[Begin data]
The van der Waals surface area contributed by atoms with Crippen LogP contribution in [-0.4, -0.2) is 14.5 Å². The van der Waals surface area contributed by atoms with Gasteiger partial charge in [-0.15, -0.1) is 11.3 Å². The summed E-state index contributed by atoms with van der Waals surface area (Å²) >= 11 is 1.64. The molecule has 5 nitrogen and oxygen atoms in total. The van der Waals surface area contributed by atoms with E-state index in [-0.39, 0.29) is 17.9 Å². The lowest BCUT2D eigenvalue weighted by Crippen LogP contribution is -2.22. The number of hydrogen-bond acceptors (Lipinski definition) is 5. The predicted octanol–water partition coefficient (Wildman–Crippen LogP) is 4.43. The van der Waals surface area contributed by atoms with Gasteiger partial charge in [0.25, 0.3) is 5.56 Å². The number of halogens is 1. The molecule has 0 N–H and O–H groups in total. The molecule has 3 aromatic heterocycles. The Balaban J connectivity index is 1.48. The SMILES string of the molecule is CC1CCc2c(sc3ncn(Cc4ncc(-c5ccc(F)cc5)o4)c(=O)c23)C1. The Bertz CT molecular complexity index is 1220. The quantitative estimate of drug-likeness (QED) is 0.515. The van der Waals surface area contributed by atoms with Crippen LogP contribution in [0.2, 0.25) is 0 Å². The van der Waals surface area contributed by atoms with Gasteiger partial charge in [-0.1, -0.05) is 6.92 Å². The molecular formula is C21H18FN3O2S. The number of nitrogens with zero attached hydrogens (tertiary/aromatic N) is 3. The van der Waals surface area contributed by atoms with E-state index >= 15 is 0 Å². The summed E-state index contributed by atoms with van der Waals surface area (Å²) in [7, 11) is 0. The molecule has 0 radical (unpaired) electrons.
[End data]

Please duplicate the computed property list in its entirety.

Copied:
The van der Waals surface area contributed by atoms with Crippen LogP contribution in [-0.4, -0.2) is 14.5 Å². The van der Waals surface area contributed by atoms with Gasteiger partial charge in [-0.15, -0.1) is 11.3 Å². The summed E-state index contributed by atoms with van der Waals surface area (Å²) >= 11 is 1.64. The molecule has 5 nitrogen and oxygen atoms in total. The van der Waals surface area contributed by atoms with E-state index in [-0.39, 0.29) is 17.9 Å². The lowest BCUT2D eigenvalue weighted by Crippen LogP contribution is -2.22. The number of hydrogen-bond acceptors (Lipinski definition) is 5. The predicted octanol–water partition coefficient (Wildman–Crippen LogP) is 4.43. The van der Waals surface area contributed by atoms with Gasteiger partial charge in [0.25, 0.3) is 5.56 Å². The number of halogens is 1. The molecule has 0 N–H and O–H groups in total. The molecule has 3 aromatic heterocycles. The Balaban J connectivity index is 1.48. The SMILES string of the molecule is CC1CCc2c(sc3ncn(Cc4ncc(-c5ccc(F)cc5)o4)c(=O)c23)C1. The Bertz CT molecular complexity index is 1220. The quantitative estimate of drug-likeness (QED) is 0.515. The van der Waals surface area contributed by atoms with Crippen LogP contribution in [0.2, 0.25) is 0 Å². The van der Waals surface area contributed by atoms with Gasteiger partial charge in [-0.1, -0.05) is 6.92 Å². The molecular formula is C21H18FN3O2S. The number of nitrogens with zero attached hydrogens (tertiary/aromatic N) is 3. The van der Waals surface area contributed by atoms with E-state index >= 15 is 0 Å². The summed E-state index contributed by atoms with van der Waals surface area (Å²) in [7, 11) is 0. The molecule has 0 radical (unpaired) electrons.